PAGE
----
25 UNESCO World Heritage Sites to Add to Your Architecture Bucket List

The list of UNESCO World Heritage Sites has grown dramatically since it was first unveiled in 1978 with only a dozen entries (at the time it included places like Aachen Cathedral in Germany and Yellowstone National Park in the US). Today, the World Heritage list includes 1,199 places, from natural sites and protected areas showcasing ecosystems and biodiversity (like Yosemite National Park) to archaeological sites (like Peru’s Machu Picchu) and cultural sites and landmarks (that’s you, Statue of Liberty), all of outstanding universal value in nearly every corner of the earth.

However, this also means the list is something of an architectural treasure map. So we’ve parsed the sites for a few of our most beloved landmarks to help you plan your next architectural pilgrimage (or two). Read on for our top World Heritage Site recommendations, as well as answers to frequently asked questions about the distinguished list.

What is the meaning of UNESCO World Heritage Sites?

Beginning in 1978, UNESCO (the universally accepted shorthand for the United Nations Educational, Scientific, and Cultural Organization) published its first list of places with important “cultural and natural heritage considered to be of outstanding value to humanity.” These sites range from places of great biodiversity to historic sites or archaeological sites and important cultural sites.

“The UNESCO World Heritage List’s main objective is to pass on cultural and natural heritage considered to be of outstanding value to humanity to future generations,” UNESCO tells AD in a statement.

Each year (skipping 2020 because of the COVID-19 pandemic), the organization adds about 20 to 40 new locales. The places it includes are those that it considers to be critical to its mission to “encourage the identification, protection, and preservation” of these important places. However, being on the list is not just about pedigree or honor, it also ensures that the conservation and protection of the sites is carried out to high standards.

What qualifies as a UNESCO World Heritage Site?

So far, the UNESCO World Heritage Sites include a diverse group, from Stonehenge and the Galapagos Islands to the pyramids of Giza and the works of modernist Swiss-French architect and painter Charles-Édouard Jeanneret, better known as Le Corbusier. To make the World Heritage List, an entry doesn’t have to be in a single location, it can be an ode to cultural heritage across boundaries and countries—for example, Le Corbusier’s included works can be found in Europe, India, Japan and Argentina.

“The uniqueness of UNESCO World Heritage sites is based on their outstanding universal value, meaning that their significance is so exceptional as to be of common importance for all humanity, for present and future generations.” UNESCO explains. “As such, the permanent protection of this heritage is of the highest importance to the international community.”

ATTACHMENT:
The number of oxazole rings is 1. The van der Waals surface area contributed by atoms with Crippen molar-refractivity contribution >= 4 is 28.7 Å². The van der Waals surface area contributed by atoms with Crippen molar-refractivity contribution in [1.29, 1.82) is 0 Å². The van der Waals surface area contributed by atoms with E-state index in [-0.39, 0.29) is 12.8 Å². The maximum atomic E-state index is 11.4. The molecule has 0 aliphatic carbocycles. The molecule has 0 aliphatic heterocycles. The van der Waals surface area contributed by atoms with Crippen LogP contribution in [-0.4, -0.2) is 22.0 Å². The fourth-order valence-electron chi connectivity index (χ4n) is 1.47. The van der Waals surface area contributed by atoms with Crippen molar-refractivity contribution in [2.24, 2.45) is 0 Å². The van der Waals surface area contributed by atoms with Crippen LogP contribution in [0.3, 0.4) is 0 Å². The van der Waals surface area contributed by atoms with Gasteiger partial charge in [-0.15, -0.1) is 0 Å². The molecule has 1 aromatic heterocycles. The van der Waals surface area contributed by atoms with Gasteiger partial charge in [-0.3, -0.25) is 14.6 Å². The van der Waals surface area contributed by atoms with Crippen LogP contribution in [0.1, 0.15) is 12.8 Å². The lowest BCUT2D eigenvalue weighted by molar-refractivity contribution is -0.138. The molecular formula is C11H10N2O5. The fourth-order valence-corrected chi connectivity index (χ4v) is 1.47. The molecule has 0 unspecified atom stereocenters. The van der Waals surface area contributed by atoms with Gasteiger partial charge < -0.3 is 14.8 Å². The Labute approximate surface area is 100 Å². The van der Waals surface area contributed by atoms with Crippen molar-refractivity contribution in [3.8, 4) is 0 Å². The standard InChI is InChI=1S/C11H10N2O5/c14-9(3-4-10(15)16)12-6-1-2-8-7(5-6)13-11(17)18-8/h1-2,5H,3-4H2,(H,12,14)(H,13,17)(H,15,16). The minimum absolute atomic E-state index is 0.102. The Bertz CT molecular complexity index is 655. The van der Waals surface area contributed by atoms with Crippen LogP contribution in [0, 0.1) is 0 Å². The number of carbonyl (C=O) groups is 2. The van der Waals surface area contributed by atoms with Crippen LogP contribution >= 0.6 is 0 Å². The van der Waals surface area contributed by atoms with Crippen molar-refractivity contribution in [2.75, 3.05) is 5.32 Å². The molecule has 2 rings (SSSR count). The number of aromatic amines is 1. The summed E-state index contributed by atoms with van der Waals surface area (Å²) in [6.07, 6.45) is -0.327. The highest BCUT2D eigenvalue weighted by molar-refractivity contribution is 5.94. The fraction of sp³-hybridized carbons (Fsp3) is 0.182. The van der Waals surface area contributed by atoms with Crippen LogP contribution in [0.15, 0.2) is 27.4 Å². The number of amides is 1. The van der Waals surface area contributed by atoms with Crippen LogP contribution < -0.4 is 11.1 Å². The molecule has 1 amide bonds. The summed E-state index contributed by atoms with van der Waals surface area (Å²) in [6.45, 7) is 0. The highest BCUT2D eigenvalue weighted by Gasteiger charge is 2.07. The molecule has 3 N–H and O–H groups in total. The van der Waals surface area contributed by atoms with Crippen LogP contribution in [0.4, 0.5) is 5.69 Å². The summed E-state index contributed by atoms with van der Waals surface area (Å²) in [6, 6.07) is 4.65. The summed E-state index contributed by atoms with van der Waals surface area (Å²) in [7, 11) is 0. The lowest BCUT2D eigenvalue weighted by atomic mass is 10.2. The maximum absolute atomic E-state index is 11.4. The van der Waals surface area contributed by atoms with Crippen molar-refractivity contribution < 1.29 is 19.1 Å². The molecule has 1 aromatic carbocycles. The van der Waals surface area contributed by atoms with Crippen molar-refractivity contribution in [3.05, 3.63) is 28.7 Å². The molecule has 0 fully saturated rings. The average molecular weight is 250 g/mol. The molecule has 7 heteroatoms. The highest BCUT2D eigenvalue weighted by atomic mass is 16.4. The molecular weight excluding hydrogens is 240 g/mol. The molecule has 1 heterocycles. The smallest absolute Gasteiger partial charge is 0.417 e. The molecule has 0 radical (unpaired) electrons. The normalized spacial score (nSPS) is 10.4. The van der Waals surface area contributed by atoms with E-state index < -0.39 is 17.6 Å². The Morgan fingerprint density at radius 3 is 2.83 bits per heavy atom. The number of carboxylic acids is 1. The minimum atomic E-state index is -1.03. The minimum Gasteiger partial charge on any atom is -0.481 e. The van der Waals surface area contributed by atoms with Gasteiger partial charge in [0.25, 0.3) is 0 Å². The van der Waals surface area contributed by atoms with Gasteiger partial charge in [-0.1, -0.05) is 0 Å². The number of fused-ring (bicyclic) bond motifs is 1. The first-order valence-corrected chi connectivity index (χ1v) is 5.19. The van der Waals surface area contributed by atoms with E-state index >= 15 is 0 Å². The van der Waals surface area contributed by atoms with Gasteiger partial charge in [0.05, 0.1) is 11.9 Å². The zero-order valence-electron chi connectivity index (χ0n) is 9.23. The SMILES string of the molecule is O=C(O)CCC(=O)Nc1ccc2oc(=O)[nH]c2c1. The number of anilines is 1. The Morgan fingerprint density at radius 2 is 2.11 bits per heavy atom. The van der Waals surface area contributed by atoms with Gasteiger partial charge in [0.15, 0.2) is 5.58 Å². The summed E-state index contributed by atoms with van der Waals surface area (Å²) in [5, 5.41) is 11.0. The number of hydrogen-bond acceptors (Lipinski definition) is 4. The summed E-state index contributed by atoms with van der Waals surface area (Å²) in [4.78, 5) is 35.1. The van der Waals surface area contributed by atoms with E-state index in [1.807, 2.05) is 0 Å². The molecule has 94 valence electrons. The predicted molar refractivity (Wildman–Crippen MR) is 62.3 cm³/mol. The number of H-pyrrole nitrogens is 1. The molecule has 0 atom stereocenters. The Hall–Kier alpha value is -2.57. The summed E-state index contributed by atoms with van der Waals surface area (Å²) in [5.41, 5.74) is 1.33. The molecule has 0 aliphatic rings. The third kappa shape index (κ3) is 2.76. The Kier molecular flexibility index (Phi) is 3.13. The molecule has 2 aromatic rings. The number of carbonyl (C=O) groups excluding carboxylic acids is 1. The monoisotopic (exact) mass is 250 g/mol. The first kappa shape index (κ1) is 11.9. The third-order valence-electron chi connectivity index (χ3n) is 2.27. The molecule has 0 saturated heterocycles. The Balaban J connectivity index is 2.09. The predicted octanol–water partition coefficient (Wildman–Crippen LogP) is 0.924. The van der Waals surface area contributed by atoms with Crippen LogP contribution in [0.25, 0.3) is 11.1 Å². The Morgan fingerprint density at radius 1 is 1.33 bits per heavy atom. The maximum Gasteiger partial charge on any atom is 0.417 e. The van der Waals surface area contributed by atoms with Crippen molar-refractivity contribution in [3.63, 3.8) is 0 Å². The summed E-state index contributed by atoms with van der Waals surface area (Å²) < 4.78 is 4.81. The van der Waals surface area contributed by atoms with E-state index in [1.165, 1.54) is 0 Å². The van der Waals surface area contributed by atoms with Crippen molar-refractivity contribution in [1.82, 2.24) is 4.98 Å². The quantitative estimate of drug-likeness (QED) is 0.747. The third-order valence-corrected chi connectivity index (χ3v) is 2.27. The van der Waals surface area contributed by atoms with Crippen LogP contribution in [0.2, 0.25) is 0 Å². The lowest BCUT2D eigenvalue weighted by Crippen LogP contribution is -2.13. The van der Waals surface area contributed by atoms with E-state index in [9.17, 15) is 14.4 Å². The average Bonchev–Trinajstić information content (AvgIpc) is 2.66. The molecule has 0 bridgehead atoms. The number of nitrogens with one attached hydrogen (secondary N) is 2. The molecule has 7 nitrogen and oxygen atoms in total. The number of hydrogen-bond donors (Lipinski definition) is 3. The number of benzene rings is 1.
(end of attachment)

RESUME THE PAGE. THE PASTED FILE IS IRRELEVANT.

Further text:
How many UNESCO World Heritage Sites are there?

The list has grown from its original 12 in 1978 to 1,199 in 168 countries as of mid-2024, though three have been removed from the list. Of those 1,199, 933 are cultural sites, 227 are natural sites, and 39 are a hybrid. Italy has the most UNESCO World Heritages Sites (59), China is second (57), and France and Germany are tied for third (52).

Does the US have any UNESCO sites?

The US has 25 UNESCO World Heritage Sites as of mid-2024. The first US sites on the list were Mesa Verde National Park and Yellowstone National Park, which were among the original group of 12 honored sites in 1978. The most recent, added in September 2023, was Hopewell Ceremonial Earthworks in Ohio. There are currently 18 US entrants on UNESCO’s Tentative List of potential World Heritage Sites.

Does the UNESCO World Heritage List change?

As noted, the list is always growing, but sometimes World Heritage Sites can also be delisted. One of the reasons for such a case is a poor state of conservation. UNESCO currently lists three places that have lost their designation, including the English city of Liverpool, which lost its place on the list because of the encroachment of waterfront development that didn’t preserve the city’s maritime heritage.

Nonetheless, there are still plenty of places on the list worthy of a visit. “The World Heritage List is a gateway to new cultures, new landscapes, new people, and identities. Everyone is invited to discover these sites in a real or virtual way to better understand what constitutes our common humanity,” UNESCO adds. From neoclassical homes in America’s South to European modernist masterpieces and Moorish mosques, there’s something for every architecture buff on every continent on the planet (except Antarctica). Get your passport ready!

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